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Examining Plot Conflict through a Comparison/Contrast Essay
|Grades||3 – 5|
|Lesson Plan Type||Unit|
|Estimated Time||Six 50-minute sessions|
Wakefield, Rhode Island
- make predictions about the conflicts in the selected pieces of literature, based on selected illustrations from the stories.
- identify four types of conflict in literature (character vs. character, character vs. self, character vs. nature, character vs. society).
- make personal connections to plot conflict.
- discuss specific conflicts as a small group or whole class.
- identify the variables that contributed to the conflicts through completion of a graphic organizer.
- write a comparison/contrast essay, comparing a conflict they have had to one that a character has in a story they have read.
- Ask your students to respond in writing or verbally to the question, "What is plot conflict?" If they respond in writing first, follow the writing session with a general discussion of students' understanding of the literary element.
- After students have discuss plot conflict, craft a working definition of plot conflict in their notebooks or reading responses or writing journals.
- Using their initial definition of plot conflict, ask students to write their interpretation of each of the above types of conflicts. Students can also add examples from literature of events that fit into the four categories.
- Help students work through their definition of plot conflict by viewing the Plot Conflict PowerPoint Presentation (or hand out copies of the slides to the students).
- After examining the PowerPoint presentation, invite students to revise and add to their working definitions.
- As a class, create a working definition and record the definition on the board or chart paper.
- Using a book from the booklist, read a selected passage or show an illustration which demonstrates one of the types of conflict.
- Ask the students to write short sentences about each passage or illustration in their journals or notebooks. In addition, ask the students to identify the type of conflict and the reasons for the category they have chosen.
- Ask students to share what they have written for each illustration in pairs, small groups, or as a whole class. Listen to the discussion to assess the students' understanding of the conflicts.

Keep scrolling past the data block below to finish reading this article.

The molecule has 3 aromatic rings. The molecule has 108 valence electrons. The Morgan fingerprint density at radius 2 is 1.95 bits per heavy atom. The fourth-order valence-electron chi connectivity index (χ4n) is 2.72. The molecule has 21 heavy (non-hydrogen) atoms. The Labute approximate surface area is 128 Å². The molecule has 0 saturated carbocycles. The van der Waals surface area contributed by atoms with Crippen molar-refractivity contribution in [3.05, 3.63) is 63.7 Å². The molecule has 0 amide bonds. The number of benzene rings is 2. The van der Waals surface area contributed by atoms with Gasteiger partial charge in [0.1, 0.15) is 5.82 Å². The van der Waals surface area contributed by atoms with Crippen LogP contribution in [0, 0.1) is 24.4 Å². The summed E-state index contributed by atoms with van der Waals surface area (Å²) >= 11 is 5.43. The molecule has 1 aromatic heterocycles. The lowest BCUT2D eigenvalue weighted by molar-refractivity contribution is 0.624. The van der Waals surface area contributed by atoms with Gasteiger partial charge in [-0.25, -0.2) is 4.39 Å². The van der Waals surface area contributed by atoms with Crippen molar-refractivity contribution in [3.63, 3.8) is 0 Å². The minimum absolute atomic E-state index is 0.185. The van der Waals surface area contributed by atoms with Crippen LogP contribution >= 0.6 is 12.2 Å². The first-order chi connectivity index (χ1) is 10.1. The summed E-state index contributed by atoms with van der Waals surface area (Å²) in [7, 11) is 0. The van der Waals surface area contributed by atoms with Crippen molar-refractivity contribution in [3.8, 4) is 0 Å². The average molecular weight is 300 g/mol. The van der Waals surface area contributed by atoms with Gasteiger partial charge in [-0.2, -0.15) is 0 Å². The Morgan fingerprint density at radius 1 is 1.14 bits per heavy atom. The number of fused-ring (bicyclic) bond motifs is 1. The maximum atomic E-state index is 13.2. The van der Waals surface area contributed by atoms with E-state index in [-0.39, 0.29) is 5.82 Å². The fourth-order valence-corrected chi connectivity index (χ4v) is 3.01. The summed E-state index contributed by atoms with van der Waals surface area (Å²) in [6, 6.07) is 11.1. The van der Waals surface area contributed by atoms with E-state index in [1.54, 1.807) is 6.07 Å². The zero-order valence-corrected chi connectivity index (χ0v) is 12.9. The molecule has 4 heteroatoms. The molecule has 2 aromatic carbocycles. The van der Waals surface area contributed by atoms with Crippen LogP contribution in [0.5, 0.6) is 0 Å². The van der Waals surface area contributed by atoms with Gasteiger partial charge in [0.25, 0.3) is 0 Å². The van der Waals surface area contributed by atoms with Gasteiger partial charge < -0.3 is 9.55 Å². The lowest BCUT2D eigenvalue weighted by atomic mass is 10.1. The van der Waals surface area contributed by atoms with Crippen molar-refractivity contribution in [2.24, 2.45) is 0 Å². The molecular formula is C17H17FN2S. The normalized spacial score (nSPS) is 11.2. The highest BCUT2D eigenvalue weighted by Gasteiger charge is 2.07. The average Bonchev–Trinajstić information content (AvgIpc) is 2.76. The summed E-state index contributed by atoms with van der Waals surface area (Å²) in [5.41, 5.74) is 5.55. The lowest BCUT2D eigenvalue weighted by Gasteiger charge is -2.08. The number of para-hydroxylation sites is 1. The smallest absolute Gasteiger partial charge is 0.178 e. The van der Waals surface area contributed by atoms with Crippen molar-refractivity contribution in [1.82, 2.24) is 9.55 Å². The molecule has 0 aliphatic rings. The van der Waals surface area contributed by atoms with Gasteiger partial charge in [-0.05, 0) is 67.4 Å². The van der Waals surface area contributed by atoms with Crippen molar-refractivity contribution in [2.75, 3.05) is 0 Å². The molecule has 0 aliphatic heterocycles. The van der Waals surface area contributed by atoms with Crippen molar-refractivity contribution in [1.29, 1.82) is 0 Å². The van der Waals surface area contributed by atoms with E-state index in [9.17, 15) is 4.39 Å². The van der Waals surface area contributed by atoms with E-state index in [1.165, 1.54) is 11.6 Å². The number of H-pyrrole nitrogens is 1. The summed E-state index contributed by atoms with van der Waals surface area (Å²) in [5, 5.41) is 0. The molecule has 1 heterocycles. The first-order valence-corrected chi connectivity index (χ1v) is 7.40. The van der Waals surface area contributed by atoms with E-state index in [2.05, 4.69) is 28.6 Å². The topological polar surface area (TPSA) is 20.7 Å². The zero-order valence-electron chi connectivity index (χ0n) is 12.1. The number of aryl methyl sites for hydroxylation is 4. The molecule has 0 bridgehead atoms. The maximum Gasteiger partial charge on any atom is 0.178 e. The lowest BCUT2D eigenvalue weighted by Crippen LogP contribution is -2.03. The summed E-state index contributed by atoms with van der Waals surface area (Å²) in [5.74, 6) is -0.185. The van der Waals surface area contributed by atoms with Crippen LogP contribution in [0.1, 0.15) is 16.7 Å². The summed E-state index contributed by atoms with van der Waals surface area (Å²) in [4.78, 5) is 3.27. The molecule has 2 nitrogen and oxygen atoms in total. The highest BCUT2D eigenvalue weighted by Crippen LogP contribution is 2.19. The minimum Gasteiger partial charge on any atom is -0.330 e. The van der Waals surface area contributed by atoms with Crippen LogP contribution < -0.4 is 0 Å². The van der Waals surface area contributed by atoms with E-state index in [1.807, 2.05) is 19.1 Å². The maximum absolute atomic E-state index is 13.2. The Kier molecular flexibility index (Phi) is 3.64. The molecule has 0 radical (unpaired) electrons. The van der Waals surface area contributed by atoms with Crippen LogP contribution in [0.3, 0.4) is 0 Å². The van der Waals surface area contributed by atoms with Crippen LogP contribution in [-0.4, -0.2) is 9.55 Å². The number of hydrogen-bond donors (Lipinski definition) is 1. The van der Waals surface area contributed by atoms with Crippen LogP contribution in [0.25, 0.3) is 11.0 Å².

- If there is time left at the end of the session, allow students to explore the picture books from the booklist. Listen for any comments students make about the plot or the illustrations.
- Write the following prompt on the board, "Have you ever had a problem or conflict with another person? Write about a problem or conflict, and include an example."
- Explain that the problem or conflict does not have to involve physical confrontations.
- Provide an example for students, such as disagreement with a friend, to ensure that students understand the question.
- Allow students five to ten minutes to respond in their reading response or writing journals.
- Once students have written their responses, ask them to share their responses with the class or in small groups.
- Explain that like the problems they have had in their own lives, characters in the stories we read also experience conflicts and challenges.
- Divide students into small groups. Be sure that the working definition of conflict is posted on the board for the class to view.
- Ask each group to make a list in their reading response/writing journals of three examples of conflicts in literature.
- Once students have gathered their examples, ask each team to share their findings. Record the examples on a sheet of chart paper or on the board.
- Once the list is compiled, ask students to identify any similarities they see among the conflicts.